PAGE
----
I can't afford adoption either right now Cecilia. I hear your pain. Raising kids costs money, but it is all spread out, and probably fun in some kind of parental generational kind of way. It is just part of the 'job description'. Adopting a russian baby takes a lot of baksheesh up front. Sad to say.

Posted by: to cecilia | July 21, 2008 10:01 PM | Report abuse

This blog needs registration now, these trolls must stop

Posted by: Anonymous | July 21, 2008 10:25 PM | Report abuse

She's in the country legally; just doesn't have a work visa. Her husband has the work visa and she has two boys in school. Saves me money and provides her money; but the real reason it works out is that she loves my baby and takes excellent care. I couldn't find better care at any price - and I can't afford more.

But I see that this is not a forum for constructive discussion; but destructive snarking. I won't be back.

Posted by: RTQ ATQ | July 22, 2008 9:40 AM | Report abuse

I have 10 and 14 y/o sons. We do not need "child care" for them. I am at loss for words on why a 17 and 12 year old need to be looked after for a few hours a day. Are they special needs children?

I can leave my kids at home while the wife and i go to movies and dinner. Kids have a way to reach us in case of an emergency (which usually consists of can i have pizza for diner). I raised my children to be responsible and I question peoples parenting abilities when they can not trust thier teenagers home alone. period.

Posted by: Chris | July 22, 2008 10:10 AM | Report abuse

I raised my children to be responsible and I question peoples parenting abilities when they can not trust thier teenagers home alone. period.
------

ok, so now you've questioned them, now what?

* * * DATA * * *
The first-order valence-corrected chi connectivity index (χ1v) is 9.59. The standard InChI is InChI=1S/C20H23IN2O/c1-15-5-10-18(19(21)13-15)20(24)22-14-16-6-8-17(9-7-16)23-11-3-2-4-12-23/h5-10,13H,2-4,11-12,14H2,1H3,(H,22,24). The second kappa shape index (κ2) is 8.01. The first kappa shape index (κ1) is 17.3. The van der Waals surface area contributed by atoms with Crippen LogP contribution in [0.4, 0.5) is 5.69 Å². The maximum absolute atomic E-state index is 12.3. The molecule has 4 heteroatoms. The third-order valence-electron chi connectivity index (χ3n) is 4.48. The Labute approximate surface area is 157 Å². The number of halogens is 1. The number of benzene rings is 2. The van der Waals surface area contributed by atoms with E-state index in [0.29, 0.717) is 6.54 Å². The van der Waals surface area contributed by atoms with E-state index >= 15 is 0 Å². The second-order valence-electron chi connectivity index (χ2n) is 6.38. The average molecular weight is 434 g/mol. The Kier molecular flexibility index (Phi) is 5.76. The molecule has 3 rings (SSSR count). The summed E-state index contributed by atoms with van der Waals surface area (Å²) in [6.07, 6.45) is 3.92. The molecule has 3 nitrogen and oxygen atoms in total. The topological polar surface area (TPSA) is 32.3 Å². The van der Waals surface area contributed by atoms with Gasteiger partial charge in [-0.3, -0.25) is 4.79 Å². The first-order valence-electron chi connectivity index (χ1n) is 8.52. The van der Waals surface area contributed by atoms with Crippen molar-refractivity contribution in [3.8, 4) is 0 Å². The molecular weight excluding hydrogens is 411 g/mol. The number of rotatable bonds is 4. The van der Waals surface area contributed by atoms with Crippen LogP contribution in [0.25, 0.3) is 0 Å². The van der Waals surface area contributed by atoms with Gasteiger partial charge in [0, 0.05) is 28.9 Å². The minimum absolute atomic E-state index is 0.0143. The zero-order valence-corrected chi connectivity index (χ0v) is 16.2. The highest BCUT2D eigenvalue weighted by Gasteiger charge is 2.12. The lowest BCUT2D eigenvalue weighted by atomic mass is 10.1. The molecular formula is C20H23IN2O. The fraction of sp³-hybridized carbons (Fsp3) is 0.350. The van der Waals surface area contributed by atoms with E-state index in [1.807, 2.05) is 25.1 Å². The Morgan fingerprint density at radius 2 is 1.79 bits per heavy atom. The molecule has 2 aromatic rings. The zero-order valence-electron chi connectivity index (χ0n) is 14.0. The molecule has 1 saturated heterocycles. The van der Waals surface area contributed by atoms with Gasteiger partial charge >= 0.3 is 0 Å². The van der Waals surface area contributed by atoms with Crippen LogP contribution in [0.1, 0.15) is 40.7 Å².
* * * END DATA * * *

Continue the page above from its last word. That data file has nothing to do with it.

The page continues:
I have a highly active older child who pushes everyone's envelope and a younger child who does not. I've been to multiple therapists for the older child and I've gotten plenty of assurances that it's "not us" and while he's not bipolar and not autistic and not hyperactive, he does revel in chaos and he needs to be "parented" and "Taught" differently than other kids. If I send the younger kid into a 30 second time out he comes back remorseful and apologetic. If I put the older one in time out he screams and throws things. Same parents, same parenting style, different kids.

How strange that you have teenagers and you never looked away from your navel to see how different they are.

Posted by: Anonymous | July 22, 2008 3:10 PM | Report abuse

I am at loss for words on why a 17 and 12 year old need to be looked after for a few hours a day. Are they special needs children?

I can leave my kids at home while the wife and i go to movies and dinner. Kids have a way to reach us in case of an emergency (which usually consists of can i have pizza for diner). I raised my children to be responsible and I question peoples parenting abilities when they can not trust thier teenagers home alone. period.

Posted by: Chris | July 22, 2008 10:10 AM

Interesting moral compass.

Posted by: if the shoe fits | July 22, 2008 9:40 PM | Report abuse

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Posted by: wb5kxvzv2a | July 23, 2008 10:58 AM | Report abuse

Thank you, workingmomX - no one criticizes men for working outside of the home, or accuses them of loving their children any less.

I have worked full-time pretty much since my two kids were born (they are 10 and 5 now).

I am currently laid off, but when I was working, my daughter was in school and after-school care during the day, and my son was in full-time daycare year-round (an excellent child care center run by my local school district). During the summers, my daughter normally attends summer day camp at the same daycare my son was going to year round.

I have been the target of criticism in the past for working full-time, and it's unfair. Not every mom can afford to stay home with her kids, and it DOESN'T mean the mom loves her kids any less. It's easy for women with husband who make six-figure salaries to criticize working moms, but most families nowadays need two incomes just to afford an average standard of living. I know since I've been laid off, it's been a terrible struggle even keeping up with basic living expenses. I'll be glad when I find another job.

Posted by: Laura | July 25, 2008 5:36 PM | Report abuse

Holy cow,

I just read the comment about the parent who pays $42,000 a year for child care for two kids! That would be over 60% of mine and my husband's take home pay (when I was also working full-time). And here I thought having to pay $1,060 a month for daycare/summer camp for my two kids during the summer was bad! The more comments I read, the more I'm amazed at how much cheaper child care is here in the Cleveland area compared to other parts of the country.

Posted by: lco | July 25, 2008 5:42 PM | Report abuse